Among the many variables discussed when patients and surgeons make a decision between ankle arthrodesis (fusion) and total ankle replacement (TAA) for end-stage ankle arthritis, in-hospital complication rate is an often-overlooked point of comparison, partly due to a dearth of good data.
In the September 6, 2017 edition of The Journal of Bone & Joint Surgery, Odum et al. report findings from a matched cohort study that compared these two ankle procedures in terms of minor and major perioperative complications. To make more of an apples-to-apples comparison, the authors statistically matched 1,574 patients who underwent a TAA with an equal number of those who underwent fusion.
A major in-hospital complication (such as a pulmonary embolism or mechanical hardware problem) occurred in 8.5% of fusion patients and in 5.3% of TAA patients. After adjusting for case mix, Odum et al. found that ankle arthrodesis was 1.8 times more likely than TAA to be followed by a major complication. Regarding minor in-hospital complications (such as venous thrombosis or hematoma/seroma), the authors found a 29% lower risk of complications among arthrodesis patients compared to TAA patients, although that difference was not statistically significant (p = 0.14). Regardless of surgical procedure, patient age ≤67 years and the presence of multiple comorbidities were independently associated with a higher risk of a major complication.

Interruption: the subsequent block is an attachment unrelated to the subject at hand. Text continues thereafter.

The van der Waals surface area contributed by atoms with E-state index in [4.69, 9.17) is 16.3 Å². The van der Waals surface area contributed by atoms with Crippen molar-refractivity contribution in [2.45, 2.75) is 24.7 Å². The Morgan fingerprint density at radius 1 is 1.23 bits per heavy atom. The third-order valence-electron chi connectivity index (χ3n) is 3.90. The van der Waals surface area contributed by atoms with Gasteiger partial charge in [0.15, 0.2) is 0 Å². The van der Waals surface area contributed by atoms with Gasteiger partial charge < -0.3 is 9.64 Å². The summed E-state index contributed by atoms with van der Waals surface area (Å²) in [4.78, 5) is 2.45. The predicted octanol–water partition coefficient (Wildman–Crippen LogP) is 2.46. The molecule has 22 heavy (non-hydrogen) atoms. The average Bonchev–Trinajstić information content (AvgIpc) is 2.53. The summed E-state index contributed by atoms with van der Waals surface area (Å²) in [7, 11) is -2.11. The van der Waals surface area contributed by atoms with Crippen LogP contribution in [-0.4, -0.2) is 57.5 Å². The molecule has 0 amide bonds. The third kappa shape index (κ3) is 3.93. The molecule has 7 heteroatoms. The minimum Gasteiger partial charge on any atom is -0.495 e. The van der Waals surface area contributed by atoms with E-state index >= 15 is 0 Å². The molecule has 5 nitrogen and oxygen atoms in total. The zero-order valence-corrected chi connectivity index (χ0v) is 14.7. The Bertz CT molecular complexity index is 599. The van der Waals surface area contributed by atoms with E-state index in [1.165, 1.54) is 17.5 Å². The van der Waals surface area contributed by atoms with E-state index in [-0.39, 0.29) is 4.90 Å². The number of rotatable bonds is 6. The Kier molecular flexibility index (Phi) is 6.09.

A possible explanation for the lower in-hospital major-complication rate in TAA patients, say the authors, is that “TAA is more likely to be performed in younger, healthier patients with better bone quality and smaller deformities.”